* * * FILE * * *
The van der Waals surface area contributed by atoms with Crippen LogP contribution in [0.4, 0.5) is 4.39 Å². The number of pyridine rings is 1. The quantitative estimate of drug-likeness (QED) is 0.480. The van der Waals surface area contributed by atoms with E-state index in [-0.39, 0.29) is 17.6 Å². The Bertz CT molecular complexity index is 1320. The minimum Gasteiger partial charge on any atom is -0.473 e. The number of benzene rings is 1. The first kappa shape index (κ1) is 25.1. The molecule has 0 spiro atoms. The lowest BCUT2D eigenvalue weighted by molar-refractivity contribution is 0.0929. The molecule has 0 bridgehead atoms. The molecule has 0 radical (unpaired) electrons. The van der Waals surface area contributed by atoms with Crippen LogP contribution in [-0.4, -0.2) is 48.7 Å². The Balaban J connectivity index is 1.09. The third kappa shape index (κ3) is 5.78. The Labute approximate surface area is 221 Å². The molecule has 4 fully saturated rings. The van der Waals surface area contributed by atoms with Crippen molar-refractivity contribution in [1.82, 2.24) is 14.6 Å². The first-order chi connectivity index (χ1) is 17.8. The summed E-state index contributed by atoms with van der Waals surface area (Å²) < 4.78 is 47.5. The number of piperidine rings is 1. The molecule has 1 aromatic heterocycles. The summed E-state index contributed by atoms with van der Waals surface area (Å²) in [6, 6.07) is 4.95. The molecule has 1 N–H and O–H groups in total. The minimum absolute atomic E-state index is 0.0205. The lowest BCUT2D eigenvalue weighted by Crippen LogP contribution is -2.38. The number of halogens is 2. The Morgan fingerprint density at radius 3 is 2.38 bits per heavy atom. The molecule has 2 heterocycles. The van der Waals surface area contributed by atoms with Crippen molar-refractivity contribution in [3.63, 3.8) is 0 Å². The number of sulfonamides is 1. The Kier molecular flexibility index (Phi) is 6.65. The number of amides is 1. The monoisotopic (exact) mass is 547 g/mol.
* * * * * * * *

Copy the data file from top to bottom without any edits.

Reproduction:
The van der Waals surface area contributed by atoms with Crippen LogP contribution in [0.4, 0.5) is 4.39 Å². The number of pyridine rings is 1. The quantitative estimate of drug-likeness (QED) is 0.480. The van der Waals surface area contributed by atoms with E-state index in [-0.39, 0.29) is 17.6 Å². The Bertz CT molecular complexity index is 1320. The minimum Gasteiger partial charge on any atom is -0.473 e. The number of benzene rings is 1. The first kappa shape index (κ1) is 25.1. The molecule has 0 spiro atoms. The lowest BCUT2D eigenvalue weighted by molar-refractivity contribution is 0.0929. The molecule has 0 bridgehead atoms. The molecule has 0 radical (unpaired) electrons. The van der Waals surface area contributed by atoms with Crippen LogP contribution in [-0.4, -0.2) is 48.7 Å². The Balaban J connectivity index is 1.09. The third kappa shape index (κ3) is 5.78. The Labute approximate surface area is 221 Å². The molecule has 4 fully saturated rings. The van der Waals surface area contributed by atoms with Crippen molar-refractivity contribution in [1.82, 2.24) is 14.6 Å². The first-order chi connectivity index (χ1) is 17.8. The summed E-state index contributed by atoms with van der Waals surface area (Å²) < 4.78 is 47.5. The number of piperidine rings is 1. The molecule has 1 aromatic heterocycles. The summed E-state index contributed by atoms with van der Waals surface area (Å²) in [6, 6.07) is 4.95. The molecule has 1 N–H and O–H groups in total. The minimum absolute atomic E-state index is 0.0205. The lowest BCUT2D eigenvalue weighted by Crippen LogP contribution is -2.38. The number of halogens is 2. The Morgan fingerprint density at radius 3 is 2.38 bits per heavy atom. The molecule has 2 heterocycles. The van der Waals surface area contributed by atoms with Crippen molar-refractivity contribution in [3.63, 3.8) is 0 Å². The number of sulfonamides is 1. The Kier molecular flexibility index (Phi) is 6.65. The number of amides is 1. The monoisotopic (exact) mass is 547 g/mol.